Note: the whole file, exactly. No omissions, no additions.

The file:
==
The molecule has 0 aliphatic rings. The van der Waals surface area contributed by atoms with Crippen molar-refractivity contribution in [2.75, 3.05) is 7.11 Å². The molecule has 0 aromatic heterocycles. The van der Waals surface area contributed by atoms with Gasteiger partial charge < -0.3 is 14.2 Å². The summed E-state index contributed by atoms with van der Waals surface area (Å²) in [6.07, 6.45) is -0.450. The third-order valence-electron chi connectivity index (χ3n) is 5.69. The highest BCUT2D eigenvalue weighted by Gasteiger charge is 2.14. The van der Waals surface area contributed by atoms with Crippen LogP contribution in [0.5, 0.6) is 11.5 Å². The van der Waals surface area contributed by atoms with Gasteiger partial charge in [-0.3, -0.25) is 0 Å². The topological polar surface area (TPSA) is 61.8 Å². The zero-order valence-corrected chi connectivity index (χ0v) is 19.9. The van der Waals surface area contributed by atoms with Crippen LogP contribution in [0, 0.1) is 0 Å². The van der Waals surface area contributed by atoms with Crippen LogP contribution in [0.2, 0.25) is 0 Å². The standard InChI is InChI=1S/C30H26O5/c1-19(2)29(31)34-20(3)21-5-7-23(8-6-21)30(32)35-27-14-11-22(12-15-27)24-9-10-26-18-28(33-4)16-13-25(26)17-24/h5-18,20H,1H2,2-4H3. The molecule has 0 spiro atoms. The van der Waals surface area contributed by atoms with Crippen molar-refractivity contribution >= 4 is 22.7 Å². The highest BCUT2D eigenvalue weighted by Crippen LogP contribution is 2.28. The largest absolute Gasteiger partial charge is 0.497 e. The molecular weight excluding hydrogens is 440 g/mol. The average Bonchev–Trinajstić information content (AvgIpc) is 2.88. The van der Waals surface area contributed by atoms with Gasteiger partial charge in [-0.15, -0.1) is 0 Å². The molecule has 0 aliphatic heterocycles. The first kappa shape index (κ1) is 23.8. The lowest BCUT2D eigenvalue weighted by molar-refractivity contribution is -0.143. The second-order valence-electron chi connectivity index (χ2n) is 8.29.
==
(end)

The molecule has 0 aliphatic rings. The van der Waals surface area contributed by atoms with Crippen molar-refractivity contribution in [2.75, 3.05) is 7.11 Å². The molecule has 0 aromatic heterocycles. The van der Waals surface area contributed by atoms with Gasteiger partial charge < -0.3 is 14.2 Å². The summed E-state index contributed by atoms with van der Waals surface area (Å²) in [6.07, 6.45) is -0.450. The third-order valence-electron chi connectivity index (χ3n) is 5.69. The highest BCUT2D eigenvalue weighted by Gasteiger charge is 2.14. The van der Waals surface area contributed by atoms with Crippen LogP contribution in [0.5, 0.6) is 11.5 Å². The van der Waals surface area contributed by atoms with Gasteiger partial charge in [-0.3, -0.25) is 0 Å². The topological polar surface area (TPSA) is 61.8 Å². The zero-order valence-corrected chi connectivity index (χ0v) is 19.9. The van der Waals surface area contributed by atoms with Crippen LogP contribution in [0, 0.1) is 0 Å². The van der Waals surface area contributed by atoms with Crippen LogP contribution in [0.2, 0.25) is 0 Å². The standard InChI is InChI=1S/C30H26O5/c1-19(2)29(31)34-20(3)21-5-7-23(8-6-21)30(32)35-27-14-11-22(12-15-27)24-9-10-26-18-28(33-4)16-13-25(26)17-24/h5-18,20H,1H2,2-4H3. The molecule has 0 spiro atoms. The van der Waals surface area contributed by atoms with Crippen molar-refractivity contribution >= 4 is 22.7 Å². The highest BCUT2D eigenvalue weighted by Crippen LogP contribution is 2.28. The largest absolute Gasteiger partial charge is 0.497 e. The molecular weight excluding hydrogens is 440 g/mol. The average Bonchev–Trinajstić information content (AvgIpc) is 2.88. The van der Waals surface area contributed by atoms with Gasteiger partial charge in [-0.15, -0.1) is 0 Å². The molecule has 0 aliphatic heterocycles. The first kappa shape index (κ1) is 23.8. The lowest BCUT2D eigenvalue weighted by molar-refractivity contribution is -0.143. The second-order valence-electron chi connectivity index (χ2n) is 8.29.